The scrapers proved their worth in the rugged conditions where occasionally, the cutting edges encountered jarring boulders hidden below the sandy surface. An excavator would quickly move in to pluck out the massive rocks and dropped them into a Volvo A40G truck custom fitted with a K-Tec EJB 4X ejector body. Once the ejector body accumulated a full load of boulders, the truck would also travel down the winding haul road, and smoothly eject a load of chunky rocks out the back of the truck to splash into the groundwater lake.
To safely eliminate the groundwater lake, as per the project specifications, a series of evaporation mist arrays and water cannons were positioned atop the water surface and around the reservoir banks. The evaporative dewatering system offset the displacement of the water level and prevented the level from being raised too rapidly.
Elsewhere on the McIntosh site, an earthmoving support tractor (EST) was a wise investment for Summit to have readily available. The Case tractor power unit was fitted with two attachments from K-Tec as on the front of the EST, the Ox Block pusher block allowed for the option to push-load scrapers for increased capacity in an expedited cut zone time to improve productivity.
On the rear of the EST, the K-Tec Tricerabox is a box blade mounted to the three-point hitch, engineered to engage the ground and manipulate soil. The three functions of the Tricerabox include the leveling blade pulling material forward, ripper teeth sinking down into the soil, and blade backward for pushing material similar to a dozer. The Tricerabox has seven ground ripper shanks that are hydraulically operated to lower for engaging the ground to pre-rip the excavation to expose boulders. The Tricerabox back blade allows the operator to complete backfilling of soil work, fully smoothing out the cut and fill zones. The three-point hitch was also modified to have a scraper hitch hook-up, making it the ultimate piece of support equipment, where the tractor can fill in as a bulk dirt hauler for another power unit that may be down for maintenance.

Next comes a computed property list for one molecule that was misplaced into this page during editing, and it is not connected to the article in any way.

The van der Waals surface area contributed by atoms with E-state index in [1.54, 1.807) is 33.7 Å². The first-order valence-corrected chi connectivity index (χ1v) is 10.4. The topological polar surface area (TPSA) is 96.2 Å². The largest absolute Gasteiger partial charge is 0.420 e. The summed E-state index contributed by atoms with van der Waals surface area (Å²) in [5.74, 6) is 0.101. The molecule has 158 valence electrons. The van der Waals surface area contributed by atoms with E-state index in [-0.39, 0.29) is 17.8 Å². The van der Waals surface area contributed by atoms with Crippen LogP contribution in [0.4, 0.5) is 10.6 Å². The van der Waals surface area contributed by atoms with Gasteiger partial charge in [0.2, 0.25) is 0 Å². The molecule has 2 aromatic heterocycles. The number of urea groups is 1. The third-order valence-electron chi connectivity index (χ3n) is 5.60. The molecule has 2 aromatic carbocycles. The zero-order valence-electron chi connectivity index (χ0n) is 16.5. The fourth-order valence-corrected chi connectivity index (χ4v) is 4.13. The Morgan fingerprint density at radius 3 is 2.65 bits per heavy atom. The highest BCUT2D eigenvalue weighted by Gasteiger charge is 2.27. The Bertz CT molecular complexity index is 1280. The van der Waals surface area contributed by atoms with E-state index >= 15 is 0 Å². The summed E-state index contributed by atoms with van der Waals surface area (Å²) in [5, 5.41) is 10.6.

Once the hard rock material was scarified, another Case tractor and K-Tec 1233 scraper outfitted with a Trimble GPS system was utilized to move short-haul material from the southern spoil, channel work, local fills, slope work, cover soil placement, and finish grading activities.
Throughout the project, Summit strategically saved and stockpiled the topsoil while the subgrade was being reached. The topsoil was then hauled and spread either with scrapers or in some challenging locations, with the EJB. The subgrade and finish grades were put in by GPS automated machines to meet the requirements of the 3D model original landscape. The final spreading of the brown topsoil above of the dusty Wyoming sand provided a fertile foundation for the landscaping subcontractor to plant native species. The plants took root to close the phase of the project, leaving future generations without a visible trace of the uranium boom and bust in these acres of Crooks Gap.
As the Cold War tensions slowly subsided in years gone by, the seven phase AML initiative is now down the homestretch of closure. Summit Excavation successfully completed phase five of the McIntosh Pit uranium mine reclamation project on time by utilizing unique combinations of earthmoving equipment.